"Aham Brahmasmi"


About 400 years ago, there was a man by name Mansur in the city of Benaras. By virtue of his good samskaras (inherited tendencies) and his preceptor's teachings, he had developed firm faith in the Vedic dictum: "Aham Brahmasmi" (I am God). When people heard him always repeating this aphorism, they questioned him whether he was really God. He used to emphatically tell them thrice, "Yes, I am God." In course of time, he became the target of envy and hatred among the prominent men in Benaras, including Vedic scholars and heads of religious institutions. They went in a body to the King of Benaras and complained against

Mansur, saying that he had no knowledge of Sanskrith or scriptures but was going about shouting, "I am God," thereby insulting eminent scholars and pandits. The King summoned Mansur to his court and asked him, "Who are you?" Promptly came the reply, "I am God." The King got him examined by medical experts and found that he was not insane. Then the King advised him to give up saying "I am God," in view of the complaints from scholars. Mansur firmly refused to obey the King's command and declared that he would sooner give up his life than forswear his unshakable faith and firm conviction in his oneness with the Divine. He questioned the King boldly, "Why do you want me to give up truth? The truth is: I am God; you are God; everyone is God."


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As he did not change his attitude despite all kinds of persuasions and threats, the King ordered that his hands should be cut off for the offence of disobeying the King. As the King's minions held Mansur tightly and raised their gleaming swords to cut off his hands, Mansur went on boldly shouting aloud: "Aham Brahmasmi" unceasingly and smilingly. After severing both his hands, the executioners went to the King and reported that Mansur was fearlessly and smilingly repeating his declaration even after his hands had been cut off and he was bleeding profusely.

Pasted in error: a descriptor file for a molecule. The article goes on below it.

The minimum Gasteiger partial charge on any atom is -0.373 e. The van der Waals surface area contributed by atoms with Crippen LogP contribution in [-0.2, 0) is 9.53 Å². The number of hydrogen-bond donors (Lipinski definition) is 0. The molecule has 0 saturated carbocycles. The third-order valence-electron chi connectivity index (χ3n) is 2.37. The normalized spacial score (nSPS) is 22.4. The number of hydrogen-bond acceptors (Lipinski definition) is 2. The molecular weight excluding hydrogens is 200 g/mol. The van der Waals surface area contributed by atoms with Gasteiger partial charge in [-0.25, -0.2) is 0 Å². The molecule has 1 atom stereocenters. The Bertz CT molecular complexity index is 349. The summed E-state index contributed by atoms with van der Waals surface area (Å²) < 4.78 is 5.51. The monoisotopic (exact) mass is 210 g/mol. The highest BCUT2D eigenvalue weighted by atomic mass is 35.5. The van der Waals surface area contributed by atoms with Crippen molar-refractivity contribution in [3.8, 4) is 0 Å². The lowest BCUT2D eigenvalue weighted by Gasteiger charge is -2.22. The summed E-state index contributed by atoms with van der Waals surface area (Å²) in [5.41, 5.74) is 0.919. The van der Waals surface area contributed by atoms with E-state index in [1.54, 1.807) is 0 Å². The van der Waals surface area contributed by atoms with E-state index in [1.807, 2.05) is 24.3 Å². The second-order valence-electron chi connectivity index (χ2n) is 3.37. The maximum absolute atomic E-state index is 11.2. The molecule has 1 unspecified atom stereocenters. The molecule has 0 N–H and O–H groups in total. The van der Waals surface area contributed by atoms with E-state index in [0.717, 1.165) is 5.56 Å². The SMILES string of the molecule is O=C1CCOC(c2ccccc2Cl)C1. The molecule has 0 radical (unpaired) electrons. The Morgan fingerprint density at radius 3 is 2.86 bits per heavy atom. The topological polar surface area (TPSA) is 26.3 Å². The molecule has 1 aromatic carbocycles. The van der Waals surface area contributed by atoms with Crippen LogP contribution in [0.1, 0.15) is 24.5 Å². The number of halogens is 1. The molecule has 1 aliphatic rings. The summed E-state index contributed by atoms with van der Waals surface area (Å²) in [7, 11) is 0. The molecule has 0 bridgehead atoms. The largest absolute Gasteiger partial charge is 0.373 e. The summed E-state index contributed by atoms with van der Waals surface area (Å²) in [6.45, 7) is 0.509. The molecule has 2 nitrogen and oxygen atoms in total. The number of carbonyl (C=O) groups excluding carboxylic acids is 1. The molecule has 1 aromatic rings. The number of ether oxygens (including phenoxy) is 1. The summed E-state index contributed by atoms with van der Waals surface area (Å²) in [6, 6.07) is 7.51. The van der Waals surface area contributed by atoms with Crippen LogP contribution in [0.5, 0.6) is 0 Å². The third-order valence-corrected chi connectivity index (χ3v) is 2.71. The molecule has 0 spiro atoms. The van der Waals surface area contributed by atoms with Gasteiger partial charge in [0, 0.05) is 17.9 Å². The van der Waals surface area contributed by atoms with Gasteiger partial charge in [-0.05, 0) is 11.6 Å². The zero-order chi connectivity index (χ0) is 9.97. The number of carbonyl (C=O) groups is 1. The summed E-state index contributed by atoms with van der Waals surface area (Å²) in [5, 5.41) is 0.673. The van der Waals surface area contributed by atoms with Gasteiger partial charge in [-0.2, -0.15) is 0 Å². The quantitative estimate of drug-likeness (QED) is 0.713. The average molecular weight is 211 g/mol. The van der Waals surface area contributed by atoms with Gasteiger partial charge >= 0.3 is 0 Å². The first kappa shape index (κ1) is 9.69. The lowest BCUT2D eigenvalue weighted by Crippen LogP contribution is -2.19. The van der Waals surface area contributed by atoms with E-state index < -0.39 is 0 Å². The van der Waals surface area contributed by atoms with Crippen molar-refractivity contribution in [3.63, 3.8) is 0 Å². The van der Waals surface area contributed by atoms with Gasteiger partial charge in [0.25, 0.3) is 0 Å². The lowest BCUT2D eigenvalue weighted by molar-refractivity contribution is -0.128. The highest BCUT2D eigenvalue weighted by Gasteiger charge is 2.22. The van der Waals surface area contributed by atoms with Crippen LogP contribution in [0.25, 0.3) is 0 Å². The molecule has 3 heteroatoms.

The King went to the scene of Mansur's ordeal and found that the place was reverberating with the sacred sound of "Aham Brahmasmi" coming unceasingly from the tongue of the smiling Mansur as well as from the blood flowing profusely on the ground from his hands. In a short while, Mansur fell down dead with a smiling and calm face and "Aham Brahmasmi" on his lips.

The King was deeply moved and he prostrated at the feet of Mansur. He sent for the scholars, priests, pandits and heads of religious institutions who had complained against the saintly Mansur. On their arrival, he reprimanded them saying, "What is the use of your book learning? You could not recognise or understand the greatness of Mansur. He was a man who established unity in thought, word and deed. You don't practise what you read and teach. You are all a pack of conceited, book-worms, envious of truly great persons. Misled by your complaints, I have committed the sin of virtually murdering such a saintly person. However, he has become a martyr in upholding the highest truth of "Aham Brahmasmi." In order to teach you a lesson and to provide a source of inspiration to you and your progeny, I am building a memorial for Mansur."


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